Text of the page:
The Slow and Painful Death of CSI Cyber
I really, really want to like CSI: Cyber. It came with such promise, the spiritual and physical successor to the original CSI Las Vegas series, it got a good push with a premiere inside the original series, and Patricia Arquette came off as smart and sassy and knowledgeable in the Kitty episode that was perhaps the highlight of that entire CSI season. Then the long delay before a horrible mid-season debut that was delayed for many, and CSI Cyber was off to a rocky start – but I could live with it.
I reviewed CSI Cyber season 1, and there was good and bad. But overall, I liked the show and I could see where this could be very interesting, adding a tech spin to crimes and perhaps educating people a bit to how their phones, devices, and even home internet could be used against them in crimes. I liked most of the show, except perhaps for the forced car chase scenes and the dumb-sh-t looks from Raven Ramirez. Sadly, both of those are still part of the show, but that is not the big end of what is plaguing this show.
Season 2 actually got off to a pretty good start, show wise, with the first couple of episodes touching on things like online dating and the creeps that can hang out there. The tech stuff wasn’t bad, a little bit too muh “magic tracking” and whatnot, but not bad. But it also started a romance between two characters, and started what I consider a horrible trend in these sorts of shows, excessive character development. The original CSI series managed to keep from overdoing it on the character development until season 3 or 4, but Cyber is right in there with divorce, romance, death, legal issues… all of them actually take away from the main core of the show and make it harder to watch.
Ted Danson as DB Russell has been a very positive improvement to the show, which has a lot less of the arguing with the bosses angle to it and a lot more of th classic CSI taking picrures and working a crime scene. The show would likely do even better with a bit more crime scene in it, perhaps one more person working with Russell and one less cybernaut (like, let’s lose Raven and her dumb looks). That way they could investigate from more than one angle, and we wouldn’t be treated to the weekly smart phone recovery scene. There are only so many tech ways to skin the cat, it seems.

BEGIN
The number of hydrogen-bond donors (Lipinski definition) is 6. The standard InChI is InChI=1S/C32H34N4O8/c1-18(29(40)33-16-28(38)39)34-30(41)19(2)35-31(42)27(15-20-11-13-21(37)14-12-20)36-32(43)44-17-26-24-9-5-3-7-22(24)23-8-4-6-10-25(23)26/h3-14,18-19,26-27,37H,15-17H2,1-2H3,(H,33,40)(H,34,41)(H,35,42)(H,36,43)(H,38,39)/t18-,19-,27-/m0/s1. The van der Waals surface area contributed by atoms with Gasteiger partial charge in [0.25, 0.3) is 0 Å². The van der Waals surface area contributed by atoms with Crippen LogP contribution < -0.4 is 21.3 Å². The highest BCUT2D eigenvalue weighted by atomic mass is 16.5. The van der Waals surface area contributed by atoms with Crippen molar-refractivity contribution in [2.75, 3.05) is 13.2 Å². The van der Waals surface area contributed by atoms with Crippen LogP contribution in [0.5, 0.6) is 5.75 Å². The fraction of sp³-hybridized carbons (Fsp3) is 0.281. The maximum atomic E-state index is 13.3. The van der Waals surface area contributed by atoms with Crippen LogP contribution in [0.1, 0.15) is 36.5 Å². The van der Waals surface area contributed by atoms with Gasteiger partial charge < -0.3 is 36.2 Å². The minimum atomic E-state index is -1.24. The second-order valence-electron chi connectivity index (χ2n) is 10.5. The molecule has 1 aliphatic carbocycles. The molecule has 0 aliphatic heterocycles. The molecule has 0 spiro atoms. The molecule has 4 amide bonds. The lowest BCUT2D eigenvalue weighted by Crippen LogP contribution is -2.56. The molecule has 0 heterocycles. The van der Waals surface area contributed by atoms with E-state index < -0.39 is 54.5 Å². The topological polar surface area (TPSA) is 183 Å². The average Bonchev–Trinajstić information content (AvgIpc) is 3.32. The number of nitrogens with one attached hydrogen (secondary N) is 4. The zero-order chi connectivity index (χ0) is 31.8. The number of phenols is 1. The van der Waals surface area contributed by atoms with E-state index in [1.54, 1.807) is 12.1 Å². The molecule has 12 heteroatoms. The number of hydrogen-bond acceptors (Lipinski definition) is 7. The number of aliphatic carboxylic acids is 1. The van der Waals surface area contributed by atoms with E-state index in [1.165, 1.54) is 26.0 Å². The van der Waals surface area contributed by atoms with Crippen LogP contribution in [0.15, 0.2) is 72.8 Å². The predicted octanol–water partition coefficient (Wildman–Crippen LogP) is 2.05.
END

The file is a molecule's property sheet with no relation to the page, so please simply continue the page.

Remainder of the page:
The ratings are where the problems really show. Last seasons 8 million plus viewers per episode was just about enough to keep the show on the air, but this season the numbers are more like 6 million, and not really going anywhere. A little pickup at time to time in the younger demographic, but generally the consistent 6 million. It will be interesting to see if those numbers improve once the NFL season is done, considering that they are competing in many ways for the same eyeballs.
I want this show to do well, I really enjoy it. Yet, I found myself half way through Shades of Grey turning off the video and going on to other things, as they once again found a personal angle for a cast member. These people seem to be involved somehow personally in every crime, every event. Can we not just have some normal dead bodies and hacker attacks without having family members put in the line of fire every episode? Lazy script writers I guess, it’s the easy way to create personal development, but it also takes away heavily from the show.
The chances for CSI Cyber to get renewed for season 3 are slim and fading, only a solid turn around in the next couple of months will save the show and the franchise from death.
UPDATE: Only a couple of days after I wrote this story, CBS announced that Elementary was moving to Sunday night, and that CSI Cyber effectively was left without a real time slot. They get a couple more episodes on a Wednesday night before a mid season launch of another new series, and after that they are sort of high and dry. While the show runners are trying to sound optimistic (and are completing all of the shows as CBS has pretty much paid for them), it’s looking very unlikely that Cyber will season Season 3, except perhaps as a summer replacement or something held in reserve for when another new series fails worse. Otherwise, it looks like the CSI franchise will end somewhere around February 2016.